It will be interesting to see how consumers react to the high beef prices at supermarkets this summer.
High beef prices are here to stay, at least for the next few years as the North American cattle industry climbs back from a decade of misery, including BSE and its trade limitations, U.S. drought, record high feed costs and country of origin labelling.
These challenges, which destroyed most of the profitability of cattle production, caused herds in North America to shrink to the smallest in years.
They are so small they can’t keep up with demand so the market is reacting, as it should, with higher prices.
On June 9 feeder cattle futures in Chicago rose the three cent a pound limit, setting the latest in a string of record highs. Fed cattle and beef have also posted records this year.
Strong fed cattle prices and the prospect of good feed crops that will lower the cost of production has feedlots eager to buy calves from cow-calf producers.
It is a strong signal to start to rebuild but producers appear leery, at least in Canada. Many of those who stayed in the business through the hard times are getting to an age where they question if they are up to the hard work, which for so long has yielded such poor returns.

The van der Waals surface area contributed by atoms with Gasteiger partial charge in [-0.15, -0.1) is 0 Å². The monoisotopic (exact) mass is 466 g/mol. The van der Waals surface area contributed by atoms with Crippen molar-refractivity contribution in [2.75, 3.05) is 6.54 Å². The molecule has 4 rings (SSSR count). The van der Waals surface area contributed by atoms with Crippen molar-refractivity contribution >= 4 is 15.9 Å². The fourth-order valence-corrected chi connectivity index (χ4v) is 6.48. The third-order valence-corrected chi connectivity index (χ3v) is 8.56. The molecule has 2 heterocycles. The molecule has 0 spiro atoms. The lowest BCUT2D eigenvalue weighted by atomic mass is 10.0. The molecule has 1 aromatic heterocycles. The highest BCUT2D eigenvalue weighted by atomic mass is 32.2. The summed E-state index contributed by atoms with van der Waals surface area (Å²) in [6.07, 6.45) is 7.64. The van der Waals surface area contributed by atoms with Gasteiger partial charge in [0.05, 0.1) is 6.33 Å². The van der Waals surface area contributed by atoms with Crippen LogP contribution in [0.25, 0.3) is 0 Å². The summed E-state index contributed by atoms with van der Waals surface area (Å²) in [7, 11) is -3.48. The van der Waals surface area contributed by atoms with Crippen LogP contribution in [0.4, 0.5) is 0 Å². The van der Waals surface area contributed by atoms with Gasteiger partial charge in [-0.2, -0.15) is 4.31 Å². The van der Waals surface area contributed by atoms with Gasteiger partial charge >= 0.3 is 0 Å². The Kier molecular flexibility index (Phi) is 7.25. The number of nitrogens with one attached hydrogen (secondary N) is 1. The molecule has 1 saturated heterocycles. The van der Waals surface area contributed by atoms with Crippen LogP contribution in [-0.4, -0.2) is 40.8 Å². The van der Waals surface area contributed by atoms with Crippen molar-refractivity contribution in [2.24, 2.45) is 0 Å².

Grain production has been more profitable and is less physically demanding.
But if the renewed profitability of beef production is sustainable, then a new generation might be attracted to the business, or perhaps new business structures will emerge as they are on the grain side.
We’ve seen non-farmers invest in land and farming corporations and they could also get involved in cattle production. Such investment is still a tiny part of production agriculture but it can have an impact.
A measure of consumer reaction to higher beef prices might provide confidence to those, inside and outside the industry, looking at rebuilding cattle herds.
While beef consumption on a per person basis is falling, the amount of money consumers are willing to spend for beef is rising.
Canadian per capita beef consumption fell 1.5 percent to 19.7 kilograms from 20 kg in 2012. But demand, which is a measure of volume consumed and price, has grown, showing Canadians’ taste for beef is remarkably resilient despite rising retail prices.
Consumers’ desire for beef is particularly notable when they dine out. A U.S. survey of executives in the food service industry showed that the amount of beef used in the food service industry increased about one percent to eight billion pounds in 2013.
Beef consumed at restaurants and other food service outlets in the U.S. 2013 was 178 million pounds higher than it was in 2009 – the largest overall increase of all proteins in foodservice.
The draw of a well prepared steak or burger can’t be underestimated.
So there is good reason to hope that consumers will stick with beef, despite high prices, as the industry rebuilds.